On top of this, Fantasy League run an overall leaderboard, adjusted for league sizes and rules, which allows managers to see how they fare across the game as a whole.
We’ll have more strategy-based Fantasy League articles coming you way before the start of the season.
Become a Member and access our data
Memberships for the 2019/20 campaign are now available for the annual price of £17.50 or the monthly price of £2.99. For a limited time only, first-month memberships are available at a cut-price £1.99.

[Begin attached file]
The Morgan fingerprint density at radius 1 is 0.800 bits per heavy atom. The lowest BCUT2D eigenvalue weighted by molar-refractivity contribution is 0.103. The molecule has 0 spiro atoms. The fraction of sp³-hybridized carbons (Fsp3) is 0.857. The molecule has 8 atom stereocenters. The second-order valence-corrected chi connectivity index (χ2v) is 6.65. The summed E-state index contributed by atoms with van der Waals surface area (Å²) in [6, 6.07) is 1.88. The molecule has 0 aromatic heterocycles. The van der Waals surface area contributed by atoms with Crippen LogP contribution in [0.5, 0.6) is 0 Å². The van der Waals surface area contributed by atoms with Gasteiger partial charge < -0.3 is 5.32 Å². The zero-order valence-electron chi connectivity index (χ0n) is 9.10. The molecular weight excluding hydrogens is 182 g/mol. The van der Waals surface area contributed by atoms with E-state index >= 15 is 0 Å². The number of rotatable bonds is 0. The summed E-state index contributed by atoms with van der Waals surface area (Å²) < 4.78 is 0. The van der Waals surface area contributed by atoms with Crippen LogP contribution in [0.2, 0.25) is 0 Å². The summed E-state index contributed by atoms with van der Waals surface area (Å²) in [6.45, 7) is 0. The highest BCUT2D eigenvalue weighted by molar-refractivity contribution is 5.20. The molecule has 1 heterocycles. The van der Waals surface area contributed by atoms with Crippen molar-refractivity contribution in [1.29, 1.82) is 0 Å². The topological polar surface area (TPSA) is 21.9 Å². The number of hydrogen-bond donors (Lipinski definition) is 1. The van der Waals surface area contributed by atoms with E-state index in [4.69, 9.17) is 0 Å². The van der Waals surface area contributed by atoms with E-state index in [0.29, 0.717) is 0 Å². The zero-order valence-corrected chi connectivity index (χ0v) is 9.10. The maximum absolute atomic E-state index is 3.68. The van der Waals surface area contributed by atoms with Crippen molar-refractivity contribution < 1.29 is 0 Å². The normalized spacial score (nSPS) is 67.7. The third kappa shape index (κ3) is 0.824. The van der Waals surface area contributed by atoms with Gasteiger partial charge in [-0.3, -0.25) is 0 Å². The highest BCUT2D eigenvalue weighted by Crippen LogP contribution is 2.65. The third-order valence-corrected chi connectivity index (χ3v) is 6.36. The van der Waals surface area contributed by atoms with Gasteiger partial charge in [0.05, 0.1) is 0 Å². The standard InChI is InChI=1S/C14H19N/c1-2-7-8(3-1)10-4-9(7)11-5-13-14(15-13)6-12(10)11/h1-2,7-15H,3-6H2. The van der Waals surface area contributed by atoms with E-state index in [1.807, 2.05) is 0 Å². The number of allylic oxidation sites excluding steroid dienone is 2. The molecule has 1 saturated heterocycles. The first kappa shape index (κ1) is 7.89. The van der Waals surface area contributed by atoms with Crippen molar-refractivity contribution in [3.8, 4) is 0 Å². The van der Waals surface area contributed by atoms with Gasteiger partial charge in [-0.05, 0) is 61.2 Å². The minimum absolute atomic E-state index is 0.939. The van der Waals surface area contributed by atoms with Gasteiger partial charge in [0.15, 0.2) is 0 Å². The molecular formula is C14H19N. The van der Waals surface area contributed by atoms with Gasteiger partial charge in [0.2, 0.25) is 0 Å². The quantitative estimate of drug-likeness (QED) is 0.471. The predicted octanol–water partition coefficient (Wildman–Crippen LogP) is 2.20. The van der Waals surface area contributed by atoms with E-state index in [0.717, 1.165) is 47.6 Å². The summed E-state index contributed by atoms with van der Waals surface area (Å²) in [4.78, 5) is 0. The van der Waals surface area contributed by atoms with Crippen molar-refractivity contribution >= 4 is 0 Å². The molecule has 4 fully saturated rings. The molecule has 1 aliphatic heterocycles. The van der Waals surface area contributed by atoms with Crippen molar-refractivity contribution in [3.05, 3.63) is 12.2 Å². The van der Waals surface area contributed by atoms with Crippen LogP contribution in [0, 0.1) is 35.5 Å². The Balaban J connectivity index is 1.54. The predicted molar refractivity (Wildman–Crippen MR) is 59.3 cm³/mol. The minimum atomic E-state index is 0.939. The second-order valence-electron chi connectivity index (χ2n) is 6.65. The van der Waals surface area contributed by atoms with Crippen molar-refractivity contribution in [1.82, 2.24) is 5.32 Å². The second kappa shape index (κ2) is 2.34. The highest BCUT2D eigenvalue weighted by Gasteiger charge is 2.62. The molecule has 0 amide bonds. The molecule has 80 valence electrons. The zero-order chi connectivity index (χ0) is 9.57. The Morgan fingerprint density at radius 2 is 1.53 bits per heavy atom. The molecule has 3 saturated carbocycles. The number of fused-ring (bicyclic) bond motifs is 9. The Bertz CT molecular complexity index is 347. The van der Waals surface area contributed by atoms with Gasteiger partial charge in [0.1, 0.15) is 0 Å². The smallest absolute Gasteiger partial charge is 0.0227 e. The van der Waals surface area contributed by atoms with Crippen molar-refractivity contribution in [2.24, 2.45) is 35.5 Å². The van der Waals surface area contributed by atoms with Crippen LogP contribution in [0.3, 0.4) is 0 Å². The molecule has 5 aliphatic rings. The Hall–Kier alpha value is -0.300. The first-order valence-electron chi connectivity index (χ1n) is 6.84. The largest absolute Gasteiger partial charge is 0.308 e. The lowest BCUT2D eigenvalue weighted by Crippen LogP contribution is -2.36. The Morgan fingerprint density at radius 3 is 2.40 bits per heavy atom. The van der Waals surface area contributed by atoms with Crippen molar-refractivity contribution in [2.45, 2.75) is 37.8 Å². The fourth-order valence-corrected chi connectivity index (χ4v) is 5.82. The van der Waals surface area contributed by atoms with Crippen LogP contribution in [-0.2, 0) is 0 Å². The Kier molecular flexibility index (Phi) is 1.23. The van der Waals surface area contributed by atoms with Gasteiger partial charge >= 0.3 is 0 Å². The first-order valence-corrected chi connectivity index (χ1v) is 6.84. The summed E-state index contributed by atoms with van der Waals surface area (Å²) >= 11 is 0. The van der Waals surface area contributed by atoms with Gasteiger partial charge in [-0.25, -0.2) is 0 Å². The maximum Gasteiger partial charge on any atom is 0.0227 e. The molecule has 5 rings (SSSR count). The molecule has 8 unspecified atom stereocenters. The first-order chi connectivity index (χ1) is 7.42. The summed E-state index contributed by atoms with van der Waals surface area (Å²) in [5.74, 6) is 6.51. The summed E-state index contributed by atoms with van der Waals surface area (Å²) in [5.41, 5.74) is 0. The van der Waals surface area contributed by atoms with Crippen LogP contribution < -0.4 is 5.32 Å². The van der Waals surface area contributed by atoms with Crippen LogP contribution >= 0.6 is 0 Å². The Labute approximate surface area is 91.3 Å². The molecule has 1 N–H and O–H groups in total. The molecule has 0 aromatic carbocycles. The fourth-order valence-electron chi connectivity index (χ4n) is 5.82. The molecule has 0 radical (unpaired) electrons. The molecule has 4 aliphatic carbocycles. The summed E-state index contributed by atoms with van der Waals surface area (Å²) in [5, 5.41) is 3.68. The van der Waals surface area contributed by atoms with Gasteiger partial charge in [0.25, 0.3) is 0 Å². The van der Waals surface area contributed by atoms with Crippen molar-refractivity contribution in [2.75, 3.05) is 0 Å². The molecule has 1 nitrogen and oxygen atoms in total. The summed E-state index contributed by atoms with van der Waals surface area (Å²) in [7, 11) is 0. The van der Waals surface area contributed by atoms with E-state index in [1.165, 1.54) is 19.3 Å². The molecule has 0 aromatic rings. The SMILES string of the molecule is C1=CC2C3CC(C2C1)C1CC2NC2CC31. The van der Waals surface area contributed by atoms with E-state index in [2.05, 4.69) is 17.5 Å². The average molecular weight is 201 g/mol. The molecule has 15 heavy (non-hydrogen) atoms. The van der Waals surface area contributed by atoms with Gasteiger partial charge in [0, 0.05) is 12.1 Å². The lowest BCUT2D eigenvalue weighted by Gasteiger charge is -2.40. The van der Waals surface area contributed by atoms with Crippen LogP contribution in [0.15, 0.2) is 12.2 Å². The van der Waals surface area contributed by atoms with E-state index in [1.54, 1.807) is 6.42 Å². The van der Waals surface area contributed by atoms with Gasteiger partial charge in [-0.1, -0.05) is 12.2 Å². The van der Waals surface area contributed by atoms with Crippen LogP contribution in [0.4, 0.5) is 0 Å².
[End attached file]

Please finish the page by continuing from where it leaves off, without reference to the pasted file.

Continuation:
Join now to get the following:
- Plot your transfer strategies using the fully interactive Season Ticker.
- Get projections for every Premier League player provided by the Rate My Team statistical model.
- Use Rate My Team throughout the season to guide your selections and transfers.
- Get access to over 150+ exclusive members articles over the season.
- Analyse our OPTA-powered statistic tables specifically tailored for Fantasy Football Managers.
- Use our exclusive tool to build custom stats tables from over 100 OPTA player and team stats.
- Enjoy our brand NEW Flat-Track Bully feature which introduces an opposition filter to your tables.
- View heatmaps and expected goals data for every player.
- Use our powerful comparison tool to analyse players head-to-head.